Ministry in Mexico began with missionary trips to communities in Oaxaca and Tepic to work with the poor and indigenous people. Soon, several Sisters felt called to be a year-round presence to the people who needed help in the form of advocacy for housing and basic education as well as skills development (sewing, cooking, health care).
The Sisters also began the formation of catechists for all young children and preparation of parents and godparents of children for Baptism, First Eucharist and Confirmation. The Sisters began ministry to prisoners in the federal prison and area jails. Lately, the preparation of women and men in the practice of alternative medicine has become an emphasis as well.
Embracing the outrageous has characterized Sister Magdalen Kilbane’s service to others. In the true spirit of Mother Margaret Mary, Sister Magdalen’s work has usually set out to exceed the limits of what was usual! Whether she was teaching literature or managing a school or bringing life’s basic needs to those in need of care, Sister Magdalen did not let conventional expectations or arbitrary boundaries limit her service to God’s people.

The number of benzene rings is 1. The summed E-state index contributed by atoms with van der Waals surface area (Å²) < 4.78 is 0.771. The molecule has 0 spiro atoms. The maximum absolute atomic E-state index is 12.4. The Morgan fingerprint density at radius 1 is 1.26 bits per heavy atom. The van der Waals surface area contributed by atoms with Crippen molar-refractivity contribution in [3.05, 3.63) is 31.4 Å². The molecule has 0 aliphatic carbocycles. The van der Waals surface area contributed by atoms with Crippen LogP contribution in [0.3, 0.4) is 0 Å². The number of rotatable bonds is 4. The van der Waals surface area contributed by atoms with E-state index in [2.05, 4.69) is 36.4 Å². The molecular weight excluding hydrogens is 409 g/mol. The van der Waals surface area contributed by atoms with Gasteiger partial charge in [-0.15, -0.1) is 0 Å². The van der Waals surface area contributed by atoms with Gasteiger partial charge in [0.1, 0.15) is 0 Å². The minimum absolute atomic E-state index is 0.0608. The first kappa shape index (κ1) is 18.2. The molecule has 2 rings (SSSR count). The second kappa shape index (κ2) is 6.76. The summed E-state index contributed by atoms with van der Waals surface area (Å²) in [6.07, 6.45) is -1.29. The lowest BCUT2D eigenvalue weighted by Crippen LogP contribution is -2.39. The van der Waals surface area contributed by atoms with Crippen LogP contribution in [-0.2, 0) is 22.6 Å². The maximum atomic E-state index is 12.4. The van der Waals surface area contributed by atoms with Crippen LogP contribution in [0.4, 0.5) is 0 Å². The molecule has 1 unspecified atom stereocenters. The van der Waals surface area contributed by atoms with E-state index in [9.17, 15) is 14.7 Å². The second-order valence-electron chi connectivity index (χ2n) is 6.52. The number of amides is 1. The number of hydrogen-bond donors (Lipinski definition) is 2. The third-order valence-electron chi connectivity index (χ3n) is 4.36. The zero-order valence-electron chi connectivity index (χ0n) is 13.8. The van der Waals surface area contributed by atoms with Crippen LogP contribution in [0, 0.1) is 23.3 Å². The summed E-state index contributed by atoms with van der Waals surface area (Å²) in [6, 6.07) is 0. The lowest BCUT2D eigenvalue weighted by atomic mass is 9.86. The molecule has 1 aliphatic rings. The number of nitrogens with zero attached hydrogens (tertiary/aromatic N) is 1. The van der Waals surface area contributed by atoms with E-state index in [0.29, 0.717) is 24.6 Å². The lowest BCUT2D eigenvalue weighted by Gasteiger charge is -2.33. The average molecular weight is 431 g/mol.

Sister Magdalen’s ministry as a Sister of the Holy Spirit began as a teacher in elementary and high schools in Mississippi, Texas, and Louisiana for a number of years. She typically spent summers at the Motherhouse – until one particular summer began to change the pattern of her days.
In 1970, an invitation from the Oblate priests to work in some of their missions in Oaxaca, Mexico triggered in Sister Magdalen a desire to serve the indigenous people. She spent several summers in Mexico investigating several ministry possibilities, and in 1984, Sister Magdalen, along with her companions, decided to accept an invitation to live and minister to the indigenous people from the Sierra Nevada mountains near Oaxaca. Besides training catechists and providing for cooking and sewing lessons, Sister Magdalen also introduced some new and very creative projects that greatly benefited the people. These included rural stoves, solar ovens, ecological toilets and the introduction of glass windows in people’s homes.